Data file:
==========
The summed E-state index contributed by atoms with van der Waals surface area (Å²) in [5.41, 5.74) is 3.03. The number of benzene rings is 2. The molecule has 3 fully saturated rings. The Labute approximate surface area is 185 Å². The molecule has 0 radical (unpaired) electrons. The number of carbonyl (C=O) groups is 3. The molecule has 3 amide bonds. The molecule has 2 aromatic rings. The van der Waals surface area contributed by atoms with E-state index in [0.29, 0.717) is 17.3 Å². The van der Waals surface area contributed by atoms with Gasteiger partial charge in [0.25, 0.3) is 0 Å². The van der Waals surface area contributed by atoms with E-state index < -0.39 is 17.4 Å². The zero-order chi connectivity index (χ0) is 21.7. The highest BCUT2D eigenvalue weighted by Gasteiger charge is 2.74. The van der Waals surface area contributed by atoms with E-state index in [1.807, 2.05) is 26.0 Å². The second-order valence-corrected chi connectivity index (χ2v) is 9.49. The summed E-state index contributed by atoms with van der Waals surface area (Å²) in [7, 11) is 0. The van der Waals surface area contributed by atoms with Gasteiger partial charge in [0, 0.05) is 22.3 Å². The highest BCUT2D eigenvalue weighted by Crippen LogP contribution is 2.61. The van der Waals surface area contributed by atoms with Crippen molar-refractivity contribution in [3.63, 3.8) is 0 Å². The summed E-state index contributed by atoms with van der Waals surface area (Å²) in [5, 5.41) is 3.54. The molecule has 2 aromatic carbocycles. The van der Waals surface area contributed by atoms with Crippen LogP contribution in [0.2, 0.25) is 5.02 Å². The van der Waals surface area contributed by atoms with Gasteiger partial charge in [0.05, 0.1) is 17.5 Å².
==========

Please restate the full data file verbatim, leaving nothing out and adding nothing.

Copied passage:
The summed E-state index contributed by atoms with van der Waals surface area (Å²) in [5.41, 5.74) is 3.03. The number of benzene rings is 2. The molecule has 3 fully saturated rings. The Labute approximate surface area is 185 Å². The molecule has 0 radical (unpaired) electrons. The number of carbonyl (C=O) groups is 3. The molecule has 3 amide bonds. The molecule has 2 aromatic rings. The van der Waals surface area contributed by atoms with E-state index in [0.29, 0.717) is 17.3 Å². The van der Waals surface area contributed by atoms with Gasteiger partial charge in [0.25, 0.3) is 0 Å². The van der Waals surface area contributed by atoms with E-state index < -0.39 is 17.4 Å². The zero-order chi connectivity index (χ0) is 21.7. The highest BCUT2D eigenvalue weighted by Gasteiger charge is 2.74. The van der Waals surface area contributed by atoms with E-state index in [1.807, 2.05) is 26.0 Å². The second-order valence-corrected chi connectivity index (χ2v) is 9.49. The summed E-state index contributed by atoms with van der Waals surface area (Å²) in [7, 11) is 0. The van der Waals surface area contributed by atoms with Gasteiger partial charge in [0, 0.05) is 22.3 Å². The highest BCUT2D eigenvalue weighted by Crippen LogP contribution is 2.61. The van der Waals surface area contributed by atoms with Crippen molar-refractivity contribution in [3.63, 3.8) is 0 Å². The summed E-state index contributed by atoms with van der Waals surface area (Å²) in [5, 5.41) is 3.54. The molecule has 2 aromatic carbocycles. The van der Waals surface area contributed by atoms with Crippen LogP contribution in [0.2, 0.25) is 5.02 Å². The van der Waals surface area contributed by atoms with Gasteiger partial charge in [0.05, 0.1) is 17.5 Å².